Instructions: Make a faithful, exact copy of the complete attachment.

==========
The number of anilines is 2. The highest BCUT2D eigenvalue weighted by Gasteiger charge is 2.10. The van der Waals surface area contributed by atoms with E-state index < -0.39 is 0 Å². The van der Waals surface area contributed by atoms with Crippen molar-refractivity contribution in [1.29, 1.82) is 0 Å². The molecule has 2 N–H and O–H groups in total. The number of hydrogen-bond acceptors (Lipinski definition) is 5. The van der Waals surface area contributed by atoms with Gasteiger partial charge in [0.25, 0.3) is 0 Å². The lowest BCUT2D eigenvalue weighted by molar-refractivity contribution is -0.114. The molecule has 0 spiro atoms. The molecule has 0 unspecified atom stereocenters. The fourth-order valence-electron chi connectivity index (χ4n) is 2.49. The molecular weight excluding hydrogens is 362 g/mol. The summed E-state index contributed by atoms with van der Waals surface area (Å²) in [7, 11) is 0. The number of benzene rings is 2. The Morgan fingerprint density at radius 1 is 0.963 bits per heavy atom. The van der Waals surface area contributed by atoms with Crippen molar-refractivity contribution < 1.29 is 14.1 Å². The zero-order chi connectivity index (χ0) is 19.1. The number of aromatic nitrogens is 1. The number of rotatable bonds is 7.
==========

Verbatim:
The number of anilines is 2. The highest BCUT2D eigenvalue weighted by Gasteiger charge is 2.10. The van der Waals surface area contributed by atoms with E-state index < -0.39 is 0 Å². The van der Waals surface area contributed by atoms with Crippen molar-refractivity contribution in [1.29, 1.82) is 0 Å². The molecule has 2 N–H and O–H groups in total. The number of hydrogen-bond acceptors (Lipinski definition) is 5. The van der Waals surface area contributed by atoms with Gasteiger partial charge in [0.25, 0.3) is 0 Å². The lowest BCUT2D eigenvalue weighted by molar-refractivity contribution is -0.114. The molecule has 0 spiro atoms. The molecule has 0 unspecified atom stereocenters. The fourth-order valence-electron chi connectivity index (χ4n) is 2.49. The molecular weight excluding hydrogens is 362 g/mol. The summed E-state index contributed by atoms with van der Waals surface area (Å²) in [7, 11) is 0. The number of benzene rings is 2. The Morgan fingerprint density at radius 1 is 0.963 bits per heavy atom. The van der Waals surface area contributed by atoms with Crippen molar-refractivity contribution < 1.29 is 14.1 Å². The zero-order chi connectivity index (χ0) is 19.1. The number of aromatic nitrogens is 1. The number of rotatable bonds is 7.